Well, that's a lot to digest to be sure. But let me ask a final question for now: how would you sum this up as an action plan for urbanists? What can we do about this?
Well, for a start we can stop falling into the "supplyist" trap. Stop saying that if we just add density, housing will become affordable. It won't.
Collectively, urbanists have very influential voices, earned over 40 years of trying to make communities more livable, walkable, affordable, and sustainable. As the housing crisis blazes out of control worldwide, we can use our voices in the ever more strident policy debates currently raging. It's worth remembering that Henry George was more a politician than an economist during his too short life (he died of stroke at age 55). That's why he catalyzed a revolution in thinking during the Progressive Era. We are still the beneficiaries of his efforts, notably in the form of the 16th and 17th amendments. We are living in a similarly crucial time. Speak out.
Secondly, we can bring an urbanist's lens to the central question: "How can we build great mixed income communities blending the best of market dynamism with a greater public role in managing the land resource base?" In this way, our work dovetails with many current movements, not the least of which are the ongoing second civil rights wave and the push for "decolonization". Both of those movements are fundamentally about exclusion from access to urban land. If we think about this right, and use taxing and development tools as our Archimedes lever, we can make great cities and equitable neighborhoods. But in my view, we will fail if we don't recognize that the real problem lies in how urban land price and urban land speculation, under present circumstances, only enriches the rich, and forces the rest into poverty.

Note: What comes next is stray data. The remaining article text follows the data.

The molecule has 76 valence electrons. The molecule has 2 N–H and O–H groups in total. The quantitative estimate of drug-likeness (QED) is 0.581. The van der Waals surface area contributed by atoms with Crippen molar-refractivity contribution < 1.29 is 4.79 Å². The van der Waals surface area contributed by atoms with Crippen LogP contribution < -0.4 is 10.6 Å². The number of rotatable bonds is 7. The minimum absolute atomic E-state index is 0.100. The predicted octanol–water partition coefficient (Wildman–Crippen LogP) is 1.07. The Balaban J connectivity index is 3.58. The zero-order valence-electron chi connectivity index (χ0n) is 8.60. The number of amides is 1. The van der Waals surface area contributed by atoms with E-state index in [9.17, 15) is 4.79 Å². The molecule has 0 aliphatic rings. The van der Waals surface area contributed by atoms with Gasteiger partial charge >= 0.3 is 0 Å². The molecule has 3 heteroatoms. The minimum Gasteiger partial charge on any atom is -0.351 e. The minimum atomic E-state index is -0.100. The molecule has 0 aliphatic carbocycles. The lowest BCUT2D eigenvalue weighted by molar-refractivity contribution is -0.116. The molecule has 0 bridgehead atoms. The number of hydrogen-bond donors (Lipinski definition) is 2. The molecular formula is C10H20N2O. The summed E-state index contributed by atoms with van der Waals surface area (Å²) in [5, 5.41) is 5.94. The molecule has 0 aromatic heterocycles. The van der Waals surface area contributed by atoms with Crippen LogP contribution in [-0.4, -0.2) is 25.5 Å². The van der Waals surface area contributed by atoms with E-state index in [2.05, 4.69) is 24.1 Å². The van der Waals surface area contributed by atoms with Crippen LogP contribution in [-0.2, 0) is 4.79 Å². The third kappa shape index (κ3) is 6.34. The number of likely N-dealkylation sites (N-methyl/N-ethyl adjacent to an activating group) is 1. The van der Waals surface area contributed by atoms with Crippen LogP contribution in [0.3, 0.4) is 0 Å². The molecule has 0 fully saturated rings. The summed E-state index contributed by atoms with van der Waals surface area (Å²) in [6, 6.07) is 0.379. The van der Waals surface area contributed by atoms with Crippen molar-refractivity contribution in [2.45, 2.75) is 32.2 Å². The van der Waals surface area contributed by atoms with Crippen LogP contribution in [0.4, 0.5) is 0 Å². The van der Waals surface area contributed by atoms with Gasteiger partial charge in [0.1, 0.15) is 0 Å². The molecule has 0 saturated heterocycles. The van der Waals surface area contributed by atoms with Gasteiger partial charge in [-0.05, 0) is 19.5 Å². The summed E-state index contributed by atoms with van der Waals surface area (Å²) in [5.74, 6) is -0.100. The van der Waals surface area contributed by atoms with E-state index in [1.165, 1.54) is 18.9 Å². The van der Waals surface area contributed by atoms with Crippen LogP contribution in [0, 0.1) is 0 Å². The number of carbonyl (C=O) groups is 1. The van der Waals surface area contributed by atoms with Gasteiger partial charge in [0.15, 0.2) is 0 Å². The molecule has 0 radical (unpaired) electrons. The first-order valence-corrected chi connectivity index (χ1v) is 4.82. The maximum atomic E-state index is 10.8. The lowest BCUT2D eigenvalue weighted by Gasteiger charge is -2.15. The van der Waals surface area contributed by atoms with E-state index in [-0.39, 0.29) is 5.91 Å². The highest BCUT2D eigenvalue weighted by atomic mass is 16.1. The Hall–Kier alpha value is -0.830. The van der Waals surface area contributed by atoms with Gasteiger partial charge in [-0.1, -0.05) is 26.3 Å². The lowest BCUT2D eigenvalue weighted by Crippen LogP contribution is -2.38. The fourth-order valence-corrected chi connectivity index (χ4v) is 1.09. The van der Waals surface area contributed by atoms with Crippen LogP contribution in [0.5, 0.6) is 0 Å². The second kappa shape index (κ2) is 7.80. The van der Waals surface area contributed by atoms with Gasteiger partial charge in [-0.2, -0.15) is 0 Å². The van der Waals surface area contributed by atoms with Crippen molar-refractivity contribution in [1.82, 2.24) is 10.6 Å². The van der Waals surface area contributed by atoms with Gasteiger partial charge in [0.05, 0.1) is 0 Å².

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Patrick Condon will join us at the 57th International Making Cities Livable conference in Carmel, Indiana, June 8-12, 2021. His new book Sick City: Disease, Race, Inequality and Urban Land is available for free download (PDF) at
And in print at https://www.levellerspress.com/product/sick-city-disease-race-inequality-and-urban-land/ And in Canada: http://bit.ly/sickcitylulu